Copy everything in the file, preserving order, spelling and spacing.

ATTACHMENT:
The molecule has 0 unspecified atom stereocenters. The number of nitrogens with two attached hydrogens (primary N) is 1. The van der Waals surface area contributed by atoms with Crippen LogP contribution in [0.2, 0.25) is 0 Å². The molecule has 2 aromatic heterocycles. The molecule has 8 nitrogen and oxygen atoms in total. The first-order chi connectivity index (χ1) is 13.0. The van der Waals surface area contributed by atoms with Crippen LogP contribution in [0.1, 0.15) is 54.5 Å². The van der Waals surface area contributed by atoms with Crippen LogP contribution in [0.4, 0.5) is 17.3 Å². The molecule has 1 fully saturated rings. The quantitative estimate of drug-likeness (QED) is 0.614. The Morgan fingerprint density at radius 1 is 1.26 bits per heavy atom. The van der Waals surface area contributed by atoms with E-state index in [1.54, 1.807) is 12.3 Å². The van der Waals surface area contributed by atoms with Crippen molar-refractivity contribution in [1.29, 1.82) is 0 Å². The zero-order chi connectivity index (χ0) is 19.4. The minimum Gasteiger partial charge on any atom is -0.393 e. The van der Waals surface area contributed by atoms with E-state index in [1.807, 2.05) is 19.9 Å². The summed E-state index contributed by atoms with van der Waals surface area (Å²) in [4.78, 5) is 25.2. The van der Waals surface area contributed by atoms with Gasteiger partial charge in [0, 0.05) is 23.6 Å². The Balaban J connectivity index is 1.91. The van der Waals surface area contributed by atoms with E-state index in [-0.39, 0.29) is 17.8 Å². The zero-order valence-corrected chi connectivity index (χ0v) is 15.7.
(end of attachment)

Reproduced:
The molecule has 0 unspecified atom stereocenters. The number of nitrogens with two attached hydrogens (primary N) is 1. The van der Waals surface area contributed by atoms with Crippen LogP contribution in [0.2, 0.25) is 0 Å². The molecule has 2 aromatic heterocycles. The molecule has 8 nitrogen and oxygen atoms in total. The first-order chi connectivity index (χ1) is 13.0. The van der Waals surface area contributed by atoms with Crippen LogP contribution in [0.1, 0.15) is 54.5 Å². The van der Waals surface area contributed by atoms with Crippen LogP contribution in [0.4, 0.5) is 17.3 Å². The molecule has 1 fully saturated rings. The quantitative estimate of drug-likeness (QED) is 0.614. The Morgan fingerprint density at radius 1 is 1.26 bits per heavy atom. The van der Waals surface area contributed by atoms with E-state index in [1.54, 1.807) is 12.3 Å². The van der Waals surface area contributed by atoms with Crippen molar-refractivity contribution in [1.29, 1.82) is 0 Å². The zero-order chi connectivity index (χ0) is 19.4. The minimum Gasteiger partial charge on any atom is -0.393 e. The van der Waals surface area contributed by atoms with E-state index in [1.807, 2.05) is 19.9 Å². The summed E-state index contributed by atoms with van der Waals surface area (Å²) in [4.78, 5) is 25.2. The van der Waals surface area contributed by atoms with Gasteiger partial charge in [0, 0.05) is 23.6 Å². The Balaban J connectivity index is 1.91. The van der Waals surface area contributed by atoms with E-state index in [-0.39, 0.29) is 17.8 Å². The zero-order valence-corrected chi connectivity index (χ0v) is 15.7.